Our View: A self-inflicted disaster

DKS Editors

Even if you don’t follow politics, pay attention to this rather important news story about the federal government’s budget.

In 2011, concerns about the size of the United States’ budget deficit led to a law, which provided an incentive for Congress to reduce it. Failure to pass a law by Thursday that cuts spending by at least $1.2 trillion would force immediate, across-the-board spending cuts of that size, also known as sequestration, beginning March 1.

Obviously that is a lot of money, so those cuts will have a major impact. Much of the discussion is about the $42.7 billion in defense cuts, which is 7.9 percent of its budget: Will having less money to spend affect our national security?

We’re sympathetic to both supporters and opponents of the defense cuts. Many liberals have long clamored for cuts in defense spending; that part of the budget has been safe from rollbacks even as essentially every other government agency has faced significant budget challenges.

In 2009, government spending accounted for 10.1 percent of the economy; in 2012, it fell to 8.7 percent. Defense has been spared in these challenges, and the United States continues to spend more on its military than the next 13 nations combined. Surely at least some of that is wasteful.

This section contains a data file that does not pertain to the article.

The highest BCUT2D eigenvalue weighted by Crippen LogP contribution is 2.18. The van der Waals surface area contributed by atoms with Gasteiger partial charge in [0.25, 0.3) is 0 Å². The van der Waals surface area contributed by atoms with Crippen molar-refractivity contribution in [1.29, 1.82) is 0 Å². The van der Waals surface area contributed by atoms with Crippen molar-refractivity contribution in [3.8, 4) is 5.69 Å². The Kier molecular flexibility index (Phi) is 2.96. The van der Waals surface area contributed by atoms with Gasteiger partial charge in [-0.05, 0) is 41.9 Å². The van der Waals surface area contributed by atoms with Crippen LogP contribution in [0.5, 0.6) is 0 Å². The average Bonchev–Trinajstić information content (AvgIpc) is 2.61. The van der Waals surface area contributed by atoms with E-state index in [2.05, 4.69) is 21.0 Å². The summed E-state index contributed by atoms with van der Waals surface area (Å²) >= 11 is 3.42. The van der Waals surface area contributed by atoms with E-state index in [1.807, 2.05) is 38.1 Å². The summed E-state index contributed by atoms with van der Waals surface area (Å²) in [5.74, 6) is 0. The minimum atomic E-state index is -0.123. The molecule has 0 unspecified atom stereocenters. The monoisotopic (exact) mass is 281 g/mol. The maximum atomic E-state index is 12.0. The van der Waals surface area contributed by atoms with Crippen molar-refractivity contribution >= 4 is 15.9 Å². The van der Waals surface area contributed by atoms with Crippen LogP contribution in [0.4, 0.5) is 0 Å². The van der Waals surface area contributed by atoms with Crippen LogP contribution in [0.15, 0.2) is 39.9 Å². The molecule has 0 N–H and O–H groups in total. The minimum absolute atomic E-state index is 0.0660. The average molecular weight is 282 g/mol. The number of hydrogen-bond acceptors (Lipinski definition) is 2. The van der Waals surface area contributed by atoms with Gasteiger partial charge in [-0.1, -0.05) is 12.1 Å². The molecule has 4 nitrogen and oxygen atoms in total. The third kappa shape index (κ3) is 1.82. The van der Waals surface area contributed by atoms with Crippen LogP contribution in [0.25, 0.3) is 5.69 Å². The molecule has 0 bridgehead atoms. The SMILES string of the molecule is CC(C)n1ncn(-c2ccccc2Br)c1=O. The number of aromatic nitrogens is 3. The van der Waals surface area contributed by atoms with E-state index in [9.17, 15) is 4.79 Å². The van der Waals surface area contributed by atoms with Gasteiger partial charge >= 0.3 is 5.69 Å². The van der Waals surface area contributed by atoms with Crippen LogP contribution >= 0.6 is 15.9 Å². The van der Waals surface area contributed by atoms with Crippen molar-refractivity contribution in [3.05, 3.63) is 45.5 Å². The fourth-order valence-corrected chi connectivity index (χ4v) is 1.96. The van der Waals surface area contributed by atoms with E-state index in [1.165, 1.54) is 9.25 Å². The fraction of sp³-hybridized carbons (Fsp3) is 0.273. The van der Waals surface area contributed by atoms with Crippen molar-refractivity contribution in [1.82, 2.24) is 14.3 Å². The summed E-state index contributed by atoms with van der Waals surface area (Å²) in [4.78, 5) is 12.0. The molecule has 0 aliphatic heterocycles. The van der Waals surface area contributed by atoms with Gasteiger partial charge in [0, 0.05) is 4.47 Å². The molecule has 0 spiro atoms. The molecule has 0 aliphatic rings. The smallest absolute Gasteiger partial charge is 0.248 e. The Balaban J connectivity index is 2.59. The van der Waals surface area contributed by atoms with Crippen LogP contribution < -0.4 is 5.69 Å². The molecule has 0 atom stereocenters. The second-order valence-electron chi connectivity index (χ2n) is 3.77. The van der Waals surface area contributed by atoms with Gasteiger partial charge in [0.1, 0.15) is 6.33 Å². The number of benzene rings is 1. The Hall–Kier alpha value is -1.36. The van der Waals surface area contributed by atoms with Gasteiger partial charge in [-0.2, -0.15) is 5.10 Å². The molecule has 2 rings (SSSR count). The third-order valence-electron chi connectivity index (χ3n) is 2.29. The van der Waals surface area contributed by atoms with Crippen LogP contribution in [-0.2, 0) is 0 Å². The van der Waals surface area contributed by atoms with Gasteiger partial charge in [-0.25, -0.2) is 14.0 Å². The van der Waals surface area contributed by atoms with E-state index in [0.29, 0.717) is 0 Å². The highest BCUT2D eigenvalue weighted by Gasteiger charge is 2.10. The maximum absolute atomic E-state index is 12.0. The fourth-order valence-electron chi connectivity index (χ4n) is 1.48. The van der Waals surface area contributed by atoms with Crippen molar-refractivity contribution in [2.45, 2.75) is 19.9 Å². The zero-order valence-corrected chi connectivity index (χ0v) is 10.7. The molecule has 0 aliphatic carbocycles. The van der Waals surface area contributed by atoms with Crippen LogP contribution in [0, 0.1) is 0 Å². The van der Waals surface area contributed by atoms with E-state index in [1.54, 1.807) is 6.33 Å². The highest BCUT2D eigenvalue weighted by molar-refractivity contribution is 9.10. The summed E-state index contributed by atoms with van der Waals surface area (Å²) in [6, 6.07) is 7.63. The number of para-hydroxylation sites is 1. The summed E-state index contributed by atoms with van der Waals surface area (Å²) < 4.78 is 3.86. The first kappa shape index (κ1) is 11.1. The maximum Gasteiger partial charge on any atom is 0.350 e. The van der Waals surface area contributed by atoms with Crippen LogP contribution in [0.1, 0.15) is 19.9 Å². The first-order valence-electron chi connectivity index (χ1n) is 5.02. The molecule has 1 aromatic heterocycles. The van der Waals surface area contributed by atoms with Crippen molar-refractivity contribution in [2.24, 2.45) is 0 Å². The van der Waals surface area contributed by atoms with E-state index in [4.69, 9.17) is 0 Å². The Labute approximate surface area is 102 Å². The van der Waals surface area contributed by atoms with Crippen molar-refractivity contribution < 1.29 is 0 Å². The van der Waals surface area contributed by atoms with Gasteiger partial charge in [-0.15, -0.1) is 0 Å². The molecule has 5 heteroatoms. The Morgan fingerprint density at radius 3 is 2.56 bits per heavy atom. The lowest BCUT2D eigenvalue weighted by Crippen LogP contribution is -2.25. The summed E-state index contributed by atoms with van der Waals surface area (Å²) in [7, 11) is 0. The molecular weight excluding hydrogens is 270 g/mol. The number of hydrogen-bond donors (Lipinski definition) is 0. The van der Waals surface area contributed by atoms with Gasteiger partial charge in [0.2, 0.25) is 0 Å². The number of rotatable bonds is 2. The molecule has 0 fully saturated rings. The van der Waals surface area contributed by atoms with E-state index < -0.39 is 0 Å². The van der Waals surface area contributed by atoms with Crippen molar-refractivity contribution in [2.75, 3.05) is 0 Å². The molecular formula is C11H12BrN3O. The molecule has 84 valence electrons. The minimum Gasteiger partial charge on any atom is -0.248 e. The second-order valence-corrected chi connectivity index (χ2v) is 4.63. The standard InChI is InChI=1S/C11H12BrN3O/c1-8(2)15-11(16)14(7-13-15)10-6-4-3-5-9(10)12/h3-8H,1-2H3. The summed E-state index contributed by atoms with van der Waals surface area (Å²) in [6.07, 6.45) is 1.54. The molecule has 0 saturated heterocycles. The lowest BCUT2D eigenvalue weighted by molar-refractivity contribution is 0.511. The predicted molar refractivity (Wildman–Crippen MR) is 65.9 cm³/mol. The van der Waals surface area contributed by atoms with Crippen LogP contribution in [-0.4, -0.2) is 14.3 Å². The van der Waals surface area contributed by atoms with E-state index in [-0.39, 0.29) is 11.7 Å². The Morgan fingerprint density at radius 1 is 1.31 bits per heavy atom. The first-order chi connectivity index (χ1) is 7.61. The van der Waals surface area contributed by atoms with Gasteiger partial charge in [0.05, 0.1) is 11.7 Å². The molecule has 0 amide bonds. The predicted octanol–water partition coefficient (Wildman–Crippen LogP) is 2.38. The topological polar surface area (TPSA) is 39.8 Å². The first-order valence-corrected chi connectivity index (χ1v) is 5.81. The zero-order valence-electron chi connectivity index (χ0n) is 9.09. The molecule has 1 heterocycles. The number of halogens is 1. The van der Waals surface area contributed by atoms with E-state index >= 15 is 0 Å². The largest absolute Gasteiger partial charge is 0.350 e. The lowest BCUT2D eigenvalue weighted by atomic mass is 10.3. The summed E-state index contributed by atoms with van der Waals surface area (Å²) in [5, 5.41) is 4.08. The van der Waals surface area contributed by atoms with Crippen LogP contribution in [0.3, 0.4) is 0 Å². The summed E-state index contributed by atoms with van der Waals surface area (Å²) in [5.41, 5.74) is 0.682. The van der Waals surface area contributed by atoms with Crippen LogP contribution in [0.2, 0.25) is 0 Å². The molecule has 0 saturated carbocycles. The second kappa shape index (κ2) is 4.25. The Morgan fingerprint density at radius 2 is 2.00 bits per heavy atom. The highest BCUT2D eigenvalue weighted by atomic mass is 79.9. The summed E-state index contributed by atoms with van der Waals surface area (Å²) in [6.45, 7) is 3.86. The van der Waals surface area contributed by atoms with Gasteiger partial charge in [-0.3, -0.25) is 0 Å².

But it’s also true the sequestration will hit both smart and wasteful federal programs with equal force, including deep cuts into programs that won’t drive up future deficits. Plus, slashing such spending so rapidly and drastically will undoubtedly harm the economic recovery. Wasteful or not, those billions and trillions of dollars go into the pockets of lower-class employees and workers who will feel a sting if their income disappears.

Stephen Fuller, an economist at George Mason University, estimates that sequestration (the defense and non-defense cuts) could cause as many as 2.14 million Americans to lose their jobs, increasing the unemployment rate by up to 1.5 percentage points. His analysis also projects the year’s gross domestic product could be $215 billion less than if Congress averts the cuts. This conflicts with President Obama’s 2008 campaign promise to cut the budget with a scalpel instead of a machete.

Do the risks of sequestration outweigh the benefits? We are only certain of one thing: We wouldn’t be in this mess if Congress hadn’t put us there to begin with. Contact your representatives to let them know what you think of their recklessness.

The above editorial is the consensus opinion of the Daily Kent Stater editorial board.